A span decouples the storage strategy for sequential data from code that only needs to access the elements in the sequence, but not alter its structure.

    Explicitly Making Spans Making

    std::vector<int>  w {0, 1, 2, 3, 4, 5, 6};
    std::array<int,4> a {0, 1, 2, 3};
    // auto-deduce type/length: std::span sw1 { w }; // span<int> std::span sa1 { a }; // span<int,4> // explicit read-only view: std::span sw2 { std::as_const(w) };
    // with explicit type parameter: std::span<int> sw3 { w }; std::span<int> sa2 { a }; std::span<int const> sw4 { w };
    // with explicit type parameter & length: std::span<int,4> sa3{ a };
    vector<int> w {0, 1, 2, 3, 4, 5, 6};
    std::span s1 {begin(w)+2, 5}; 
    std::span s2 {begin(w)+2, end(w)};

    Size & Data Access

    std::span<int> s = ;
    if (s.empty()) return;
    if (s.size() < 1024) {  }
    // spans in range-based for loops for (auto x : s) { }
    // indexed access s[0] = 8; if (s[2] > 0) { }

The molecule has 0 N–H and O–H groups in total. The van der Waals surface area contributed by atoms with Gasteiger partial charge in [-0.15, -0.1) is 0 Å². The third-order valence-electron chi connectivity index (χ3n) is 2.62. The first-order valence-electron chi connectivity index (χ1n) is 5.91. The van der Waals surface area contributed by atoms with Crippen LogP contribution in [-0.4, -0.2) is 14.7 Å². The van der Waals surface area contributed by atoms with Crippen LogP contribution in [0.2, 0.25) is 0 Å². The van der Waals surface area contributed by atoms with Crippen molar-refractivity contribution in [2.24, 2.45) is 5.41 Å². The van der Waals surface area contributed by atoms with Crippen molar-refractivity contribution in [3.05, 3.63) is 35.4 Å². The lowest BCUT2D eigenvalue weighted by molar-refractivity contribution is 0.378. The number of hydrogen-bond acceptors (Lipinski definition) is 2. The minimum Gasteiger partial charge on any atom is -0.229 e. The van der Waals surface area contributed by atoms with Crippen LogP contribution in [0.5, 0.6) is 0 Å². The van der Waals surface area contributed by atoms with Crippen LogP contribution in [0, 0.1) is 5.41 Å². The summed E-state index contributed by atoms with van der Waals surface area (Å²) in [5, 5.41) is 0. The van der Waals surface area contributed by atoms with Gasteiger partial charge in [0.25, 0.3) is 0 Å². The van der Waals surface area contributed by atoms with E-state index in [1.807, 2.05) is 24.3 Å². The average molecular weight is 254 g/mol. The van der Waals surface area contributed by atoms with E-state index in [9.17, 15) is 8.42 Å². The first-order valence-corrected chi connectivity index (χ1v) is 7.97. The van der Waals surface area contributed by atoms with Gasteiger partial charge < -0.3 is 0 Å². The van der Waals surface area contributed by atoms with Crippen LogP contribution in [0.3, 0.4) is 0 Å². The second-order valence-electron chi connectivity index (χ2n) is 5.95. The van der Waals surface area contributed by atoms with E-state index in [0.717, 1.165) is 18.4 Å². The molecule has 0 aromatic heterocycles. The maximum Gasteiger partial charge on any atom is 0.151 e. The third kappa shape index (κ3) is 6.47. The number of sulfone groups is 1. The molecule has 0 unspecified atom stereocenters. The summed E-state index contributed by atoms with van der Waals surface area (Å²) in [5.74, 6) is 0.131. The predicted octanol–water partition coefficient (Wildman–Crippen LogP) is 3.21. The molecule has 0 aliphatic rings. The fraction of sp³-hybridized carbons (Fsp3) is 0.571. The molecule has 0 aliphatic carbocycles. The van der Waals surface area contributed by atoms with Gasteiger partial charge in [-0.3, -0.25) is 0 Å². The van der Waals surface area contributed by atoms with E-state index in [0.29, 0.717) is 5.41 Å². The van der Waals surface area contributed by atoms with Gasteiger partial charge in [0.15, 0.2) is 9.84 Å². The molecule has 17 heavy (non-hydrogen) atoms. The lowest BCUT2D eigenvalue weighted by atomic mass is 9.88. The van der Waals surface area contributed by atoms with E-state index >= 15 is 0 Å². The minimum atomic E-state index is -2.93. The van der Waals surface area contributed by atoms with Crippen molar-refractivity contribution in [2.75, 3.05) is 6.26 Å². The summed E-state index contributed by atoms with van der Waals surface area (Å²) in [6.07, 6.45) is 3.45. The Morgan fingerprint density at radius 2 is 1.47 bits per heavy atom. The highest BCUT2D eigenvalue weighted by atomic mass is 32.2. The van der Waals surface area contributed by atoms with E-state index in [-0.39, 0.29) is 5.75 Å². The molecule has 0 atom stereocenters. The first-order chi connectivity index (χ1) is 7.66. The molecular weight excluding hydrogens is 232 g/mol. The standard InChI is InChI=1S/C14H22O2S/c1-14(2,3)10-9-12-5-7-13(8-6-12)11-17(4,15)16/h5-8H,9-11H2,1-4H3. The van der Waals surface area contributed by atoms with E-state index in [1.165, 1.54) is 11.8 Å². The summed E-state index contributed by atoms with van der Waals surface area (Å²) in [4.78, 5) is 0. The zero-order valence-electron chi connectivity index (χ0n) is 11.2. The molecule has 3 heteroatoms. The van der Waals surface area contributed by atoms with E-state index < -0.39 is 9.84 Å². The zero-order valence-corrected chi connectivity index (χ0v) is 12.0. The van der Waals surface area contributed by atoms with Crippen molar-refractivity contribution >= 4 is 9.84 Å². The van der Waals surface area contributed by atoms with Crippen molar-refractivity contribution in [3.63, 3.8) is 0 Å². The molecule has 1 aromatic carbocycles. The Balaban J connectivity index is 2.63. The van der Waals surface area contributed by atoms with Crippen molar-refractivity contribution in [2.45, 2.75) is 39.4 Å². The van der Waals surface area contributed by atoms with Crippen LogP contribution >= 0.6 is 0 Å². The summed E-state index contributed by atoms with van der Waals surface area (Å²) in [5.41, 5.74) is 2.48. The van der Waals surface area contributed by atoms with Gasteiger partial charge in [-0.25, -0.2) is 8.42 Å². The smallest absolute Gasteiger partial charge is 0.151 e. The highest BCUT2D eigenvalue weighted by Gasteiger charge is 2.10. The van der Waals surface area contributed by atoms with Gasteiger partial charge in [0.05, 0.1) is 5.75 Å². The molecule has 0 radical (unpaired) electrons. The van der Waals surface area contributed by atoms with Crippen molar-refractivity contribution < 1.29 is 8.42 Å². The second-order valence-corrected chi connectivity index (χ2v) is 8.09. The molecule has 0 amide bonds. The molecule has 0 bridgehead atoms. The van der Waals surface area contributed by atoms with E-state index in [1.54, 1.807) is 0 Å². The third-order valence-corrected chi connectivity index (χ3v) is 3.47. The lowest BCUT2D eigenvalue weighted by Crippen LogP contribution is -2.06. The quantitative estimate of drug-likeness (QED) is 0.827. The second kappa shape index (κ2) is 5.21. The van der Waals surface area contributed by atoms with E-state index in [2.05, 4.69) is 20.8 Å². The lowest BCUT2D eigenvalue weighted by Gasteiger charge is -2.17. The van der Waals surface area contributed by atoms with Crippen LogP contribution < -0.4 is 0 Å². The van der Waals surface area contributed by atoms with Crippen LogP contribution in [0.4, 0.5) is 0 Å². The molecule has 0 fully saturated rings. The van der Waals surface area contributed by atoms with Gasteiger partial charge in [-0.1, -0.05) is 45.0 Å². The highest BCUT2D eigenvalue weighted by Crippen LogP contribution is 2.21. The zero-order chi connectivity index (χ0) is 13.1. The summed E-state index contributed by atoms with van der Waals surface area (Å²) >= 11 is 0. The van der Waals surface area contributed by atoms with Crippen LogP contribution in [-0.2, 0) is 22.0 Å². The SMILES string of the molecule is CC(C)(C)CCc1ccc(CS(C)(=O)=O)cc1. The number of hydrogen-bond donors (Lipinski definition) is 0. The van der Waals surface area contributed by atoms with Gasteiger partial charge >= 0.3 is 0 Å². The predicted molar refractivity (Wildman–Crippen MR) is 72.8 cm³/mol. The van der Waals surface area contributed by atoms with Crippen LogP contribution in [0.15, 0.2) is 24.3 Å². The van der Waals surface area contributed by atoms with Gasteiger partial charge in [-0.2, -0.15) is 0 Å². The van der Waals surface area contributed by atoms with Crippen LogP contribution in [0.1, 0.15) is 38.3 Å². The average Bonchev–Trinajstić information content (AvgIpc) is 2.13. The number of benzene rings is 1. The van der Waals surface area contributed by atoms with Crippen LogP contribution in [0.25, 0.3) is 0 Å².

// iterator access auto m1 = std::min_element(s.begin()s.end()); auto m2 = std::min_element(begin(s)end(s));

    Comparing Spans

    std::vector<int> v {1,2,3,4};
    std::vector<int> w {1,2,3,4};
    std::span s1 {v};
    std::span s2 {w};
    bool values_same = s1 == s2;  // true
    bool memory_same   = ==;  // false

    Making Spans From Spans Spans From Spans

    std::span<> s = ;
    auto first3elements = s.first(3);
    auto last3elements  = s.last(3);
    size_t offset = 2;
    size_t count = 4;
    auto subs = s.subspan(offset, count);
    std::span<std::byte const> b = s.as_bytes();
    std::span<std::byte> wb = s.as_writable_bytes();

    Usage Guidelines Guidelines

    Views As Function Parameters Views As Parameters As Parameters

    • decouple function implementations from the data represenation / container type
    • clearly communicate the intent of only reading/altering elements in a sequence, but not modifying the underlying memory/data structure
    • make it easy to apply functions to sequence subranges
    • can almost never be dangling, i.e., refer to memory that has already been destroyed, (because parameters outlive all function-local variables)
    • a views's target cannot invalidate the memory that the view refers to during the function's execution (unless it is done in another thread)